Name: Instructor: Course: Date: The President, Congress and Principle The president commands immense power and is sometimes asked to make life-changing decisions. Congress is also mandated by the constitution to endorse the actions of the president. For example, the president, as the commander in chief of the armed forces, can only send the army to war after receiving an authorization from congress, or in the event of an attack on the US territory.
The president in his actions may sometimes make decisions in total deviance of the congress’ advice. A recent case scenario saw president Obama sent US troops to Libya to assist the rebels in toppling Muammar Gaddafi’s regime. His decision was a total disregard of congress’ advice. It is evident that the relationship between the president and congress is sometimes conflicting. While congress may be vouching for a certain policy decision, the president may be the only voice of dissent. Congress may sometimes be driven by selfish desire rather than the good of the people.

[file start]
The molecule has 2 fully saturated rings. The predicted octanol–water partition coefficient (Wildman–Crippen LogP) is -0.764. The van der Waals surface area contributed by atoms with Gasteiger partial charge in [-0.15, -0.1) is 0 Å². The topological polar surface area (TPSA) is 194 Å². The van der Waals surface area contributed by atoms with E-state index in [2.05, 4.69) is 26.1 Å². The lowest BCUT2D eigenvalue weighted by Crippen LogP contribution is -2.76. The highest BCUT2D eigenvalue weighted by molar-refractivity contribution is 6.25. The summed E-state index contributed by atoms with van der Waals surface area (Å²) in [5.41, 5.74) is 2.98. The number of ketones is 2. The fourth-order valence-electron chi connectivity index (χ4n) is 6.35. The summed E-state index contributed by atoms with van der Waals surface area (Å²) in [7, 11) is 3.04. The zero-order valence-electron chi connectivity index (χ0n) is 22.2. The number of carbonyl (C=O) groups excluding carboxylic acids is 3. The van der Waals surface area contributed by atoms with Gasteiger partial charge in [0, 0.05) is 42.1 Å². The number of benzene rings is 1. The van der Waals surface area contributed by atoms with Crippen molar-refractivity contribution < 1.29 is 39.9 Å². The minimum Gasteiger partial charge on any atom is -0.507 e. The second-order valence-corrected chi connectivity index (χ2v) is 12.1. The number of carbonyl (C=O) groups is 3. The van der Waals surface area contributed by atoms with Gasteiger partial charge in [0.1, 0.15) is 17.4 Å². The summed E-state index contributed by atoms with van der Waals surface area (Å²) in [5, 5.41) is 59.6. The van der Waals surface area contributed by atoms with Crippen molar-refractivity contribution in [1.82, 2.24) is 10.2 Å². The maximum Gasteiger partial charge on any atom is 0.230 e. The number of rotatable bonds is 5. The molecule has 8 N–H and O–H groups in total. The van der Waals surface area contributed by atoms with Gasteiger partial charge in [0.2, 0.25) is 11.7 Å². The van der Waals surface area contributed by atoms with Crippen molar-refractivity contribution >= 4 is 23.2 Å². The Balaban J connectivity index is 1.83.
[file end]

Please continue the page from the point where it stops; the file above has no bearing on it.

It is during such times that the president is compelled to take charge of affairs even if it means sometimes exceeding his authority. When the president assumes more authority than he is allocated by the constitution, it constitutes a violation of the same constitution. This raises the pertinent question of if the people would rather suffer at the hands of an indifferent congress, or gain at the expense of a mere constitutional violation. In as much as the president is supposed to work in the spirit of the constitution, this should not be at the expense of a suffering citizenry. The decisions he makes should be governed by principle and not by the aspirations of congress. He should fully represent the views of the nation and act according to what he truly believes is appropriate at that time.
In the process of discharging his duties, the president should also know that no one, including him, should be exonerated from actions that may harm the populace.